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Reading Transnational Cultures


Module description

In this module we explore the ways in which culture relates to the ideas of nation and the transnational by encouraging you to work with cultural artefacts which engage with more than one cultural context.

We will consider questions like:

  • How important or restricting is it to explore culture within a national context?
  • What does a text need to do to be described as transnational?
  • Can our understanding of these categories be transformed by our engagement with literary and film texts?
  • What are some of the multiple ways in which a text can engage with more than one culture?
  • Are these always liberating and transformative or can they also be oppressive and reactionary?
  • How important is language to these questions?
  • Do texts have to be monolingual or does transnationality require an engagement with more than one language?

We will work together as experts in different cultural contexts to explore these ideas in relation to specific texts.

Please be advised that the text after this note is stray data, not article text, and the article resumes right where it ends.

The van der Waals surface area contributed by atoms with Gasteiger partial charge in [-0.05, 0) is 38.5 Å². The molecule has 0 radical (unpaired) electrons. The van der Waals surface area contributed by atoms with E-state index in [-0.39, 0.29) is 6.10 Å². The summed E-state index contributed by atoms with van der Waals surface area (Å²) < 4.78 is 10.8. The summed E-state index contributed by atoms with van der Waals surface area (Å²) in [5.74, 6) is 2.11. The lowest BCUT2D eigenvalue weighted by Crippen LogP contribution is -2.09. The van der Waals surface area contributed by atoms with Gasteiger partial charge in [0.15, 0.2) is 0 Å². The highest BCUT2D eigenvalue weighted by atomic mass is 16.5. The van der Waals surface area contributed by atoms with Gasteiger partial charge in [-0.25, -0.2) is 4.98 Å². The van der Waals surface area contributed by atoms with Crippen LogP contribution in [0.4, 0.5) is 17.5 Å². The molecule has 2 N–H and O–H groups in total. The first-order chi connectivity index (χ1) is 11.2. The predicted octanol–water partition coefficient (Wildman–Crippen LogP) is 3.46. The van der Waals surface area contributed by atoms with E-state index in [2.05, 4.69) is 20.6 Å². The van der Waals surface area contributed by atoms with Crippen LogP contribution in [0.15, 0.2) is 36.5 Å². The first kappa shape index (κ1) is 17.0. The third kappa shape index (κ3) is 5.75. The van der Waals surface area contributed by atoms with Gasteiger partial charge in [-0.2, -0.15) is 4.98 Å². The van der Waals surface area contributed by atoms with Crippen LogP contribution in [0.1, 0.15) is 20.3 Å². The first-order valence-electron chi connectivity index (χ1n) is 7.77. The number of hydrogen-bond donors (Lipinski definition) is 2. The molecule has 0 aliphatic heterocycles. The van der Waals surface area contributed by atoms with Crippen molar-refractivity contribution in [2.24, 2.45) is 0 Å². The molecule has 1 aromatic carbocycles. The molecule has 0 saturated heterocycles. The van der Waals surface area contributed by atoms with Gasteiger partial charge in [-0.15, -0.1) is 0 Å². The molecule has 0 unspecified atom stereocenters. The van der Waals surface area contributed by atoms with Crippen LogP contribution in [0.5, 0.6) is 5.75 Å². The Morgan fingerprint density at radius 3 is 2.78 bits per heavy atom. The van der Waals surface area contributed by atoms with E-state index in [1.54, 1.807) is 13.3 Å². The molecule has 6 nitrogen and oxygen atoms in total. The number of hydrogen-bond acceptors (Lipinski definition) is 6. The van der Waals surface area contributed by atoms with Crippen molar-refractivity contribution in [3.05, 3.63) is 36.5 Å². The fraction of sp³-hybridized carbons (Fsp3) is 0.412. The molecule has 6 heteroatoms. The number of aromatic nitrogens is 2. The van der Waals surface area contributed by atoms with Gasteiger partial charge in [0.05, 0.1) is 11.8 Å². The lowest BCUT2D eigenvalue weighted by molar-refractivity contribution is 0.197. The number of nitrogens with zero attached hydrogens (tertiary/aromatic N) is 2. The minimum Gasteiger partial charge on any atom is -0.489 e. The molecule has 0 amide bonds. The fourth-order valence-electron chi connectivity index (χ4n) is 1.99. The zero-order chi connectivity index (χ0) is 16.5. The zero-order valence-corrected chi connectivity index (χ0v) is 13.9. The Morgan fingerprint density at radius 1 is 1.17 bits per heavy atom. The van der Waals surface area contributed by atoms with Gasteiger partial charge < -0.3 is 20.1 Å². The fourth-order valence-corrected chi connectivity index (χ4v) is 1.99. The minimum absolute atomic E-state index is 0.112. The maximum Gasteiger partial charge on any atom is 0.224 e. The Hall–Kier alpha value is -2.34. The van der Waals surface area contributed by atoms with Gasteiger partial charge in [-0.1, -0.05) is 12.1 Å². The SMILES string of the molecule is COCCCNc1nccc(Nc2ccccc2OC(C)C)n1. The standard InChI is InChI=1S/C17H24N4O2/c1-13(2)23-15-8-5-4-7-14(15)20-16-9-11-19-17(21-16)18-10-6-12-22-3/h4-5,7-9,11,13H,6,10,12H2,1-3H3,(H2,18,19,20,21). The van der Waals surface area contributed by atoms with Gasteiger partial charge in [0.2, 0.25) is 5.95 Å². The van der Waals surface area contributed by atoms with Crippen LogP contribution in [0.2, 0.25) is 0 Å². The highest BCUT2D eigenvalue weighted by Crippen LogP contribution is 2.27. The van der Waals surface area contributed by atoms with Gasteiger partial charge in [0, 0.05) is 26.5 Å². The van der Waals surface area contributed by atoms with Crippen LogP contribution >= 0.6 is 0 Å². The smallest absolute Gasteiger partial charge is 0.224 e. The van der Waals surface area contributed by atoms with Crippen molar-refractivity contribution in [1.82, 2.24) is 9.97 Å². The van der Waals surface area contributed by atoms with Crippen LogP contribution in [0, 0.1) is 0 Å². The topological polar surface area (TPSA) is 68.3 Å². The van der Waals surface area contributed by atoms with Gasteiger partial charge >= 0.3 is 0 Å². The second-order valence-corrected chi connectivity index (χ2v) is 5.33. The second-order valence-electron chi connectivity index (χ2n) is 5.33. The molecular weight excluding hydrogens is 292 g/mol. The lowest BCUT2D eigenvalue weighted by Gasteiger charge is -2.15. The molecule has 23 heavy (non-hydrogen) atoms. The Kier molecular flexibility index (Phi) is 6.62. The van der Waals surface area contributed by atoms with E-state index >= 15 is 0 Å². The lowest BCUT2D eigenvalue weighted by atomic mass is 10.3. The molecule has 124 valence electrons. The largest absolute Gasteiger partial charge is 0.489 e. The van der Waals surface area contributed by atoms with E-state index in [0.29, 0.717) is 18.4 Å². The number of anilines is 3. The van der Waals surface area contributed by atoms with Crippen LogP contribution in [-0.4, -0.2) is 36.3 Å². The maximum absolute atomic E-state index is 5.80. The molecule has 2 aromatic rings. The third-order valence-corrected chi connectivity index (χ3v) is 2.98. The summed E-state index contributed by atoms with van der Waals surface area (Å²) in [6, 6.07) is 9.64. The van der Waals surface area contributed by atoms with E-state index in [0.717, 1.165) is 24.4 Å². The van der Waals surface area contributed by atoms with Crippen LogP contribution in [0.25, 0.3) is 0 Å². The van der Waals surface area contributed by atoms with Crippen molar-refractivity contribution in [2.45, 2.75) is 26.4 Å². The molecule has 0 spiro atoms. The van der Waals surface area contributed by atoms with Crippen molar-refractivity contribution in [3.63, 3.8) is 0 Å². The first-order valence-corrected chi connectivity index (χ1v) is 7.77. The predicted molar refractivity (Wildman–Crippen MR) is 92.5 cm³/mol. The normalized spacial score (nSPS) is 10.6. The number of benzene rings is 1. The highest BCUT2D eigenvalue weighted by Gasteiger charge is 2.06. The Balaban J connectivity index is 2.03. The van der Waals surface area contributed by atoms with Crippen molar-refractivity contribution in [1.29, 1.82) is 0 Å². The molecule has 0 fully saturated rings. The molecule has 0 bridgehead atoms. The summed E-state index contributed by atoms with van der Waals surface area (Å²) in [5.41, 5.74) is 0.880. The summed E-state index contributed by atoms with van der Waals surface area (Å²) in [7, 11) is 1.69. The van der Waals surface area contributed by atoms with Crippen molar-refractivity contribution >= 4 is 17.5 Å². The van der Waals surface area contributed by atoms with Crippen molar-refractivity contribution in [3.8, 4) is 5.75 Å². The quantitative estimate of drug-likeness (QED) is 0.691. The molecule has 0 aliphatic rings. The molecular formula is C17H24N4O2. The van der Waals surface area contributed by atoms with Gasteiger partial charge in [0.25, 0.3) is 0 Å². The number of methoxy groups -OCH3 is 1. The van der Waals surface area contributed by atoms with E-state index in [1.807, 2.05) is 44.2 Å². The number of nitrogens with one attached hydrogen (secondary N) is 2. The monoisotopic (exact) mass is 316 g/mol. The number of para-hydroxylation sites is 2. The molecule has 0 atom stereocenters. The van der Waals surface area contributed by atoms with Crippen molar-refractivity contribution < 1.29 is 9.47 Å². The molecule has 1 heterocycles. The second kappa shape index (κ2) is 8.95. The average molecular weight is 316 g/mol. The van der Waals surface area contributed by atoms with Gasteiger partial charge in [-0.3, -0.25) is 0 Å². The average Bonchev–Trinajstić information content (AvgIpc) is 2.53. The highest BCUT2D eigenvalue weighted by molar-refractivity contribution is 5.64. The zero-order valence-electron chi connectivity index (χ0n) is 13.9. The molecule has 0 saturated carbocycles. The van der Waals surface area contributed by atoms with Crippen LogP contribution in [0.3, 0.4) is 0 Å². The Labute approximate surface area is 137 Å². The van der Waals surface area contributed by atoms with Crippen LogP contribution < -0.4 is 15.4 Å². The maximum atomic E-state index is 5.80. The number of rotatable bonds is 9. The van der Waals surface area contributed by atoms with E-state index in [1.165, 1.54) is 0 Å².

Indicative syllabus

  • Introduction
  • France and Americanisation: Jean-Luc Godard, Breathless (1960)
  • Germany and Americanisation: Wim Wenders, The American Friend (1977)
  • Enlightenment perspectives (i) France and England: Voltaire, Lettres philosophiques (1734)
  • Enlightenment perspectives (ii) Persia and France: Montesquieu, Lettres persanes (1721 rev. ed. 1754)
  • Global topics, marginal contributions: concentrationary literature from the Spanish Civil War
  • Diaspora in Latin America: Sandra Kogut, The Hungarian Passport (2001)
  • Crossing borders and genres in Japanese literature: Ian Hideo Levy, A Room Where the Star-Spangled Banner Cannot Be Heard (1992); Murakami Haruki, the Baker Attack stories and their film versions
  • Japan postwar youth culture: Season of the Sun/Taiyo no kisetsu (Ishihara Shintaro, 1955), Crazed Fruit/Kurutta Kajitsu (Nakahira Ko, 1956)

Learning objectives

By the end of this module, you will:

  • understand the ways in which culture relates to the ideas of nation and the transnational
  • understand the complexities of working with cultural artefacts from more than one cultural context
  • have gained skills in literary and filmic analysis
  • be able to reflect in depth on the significance of language for understanding cultures.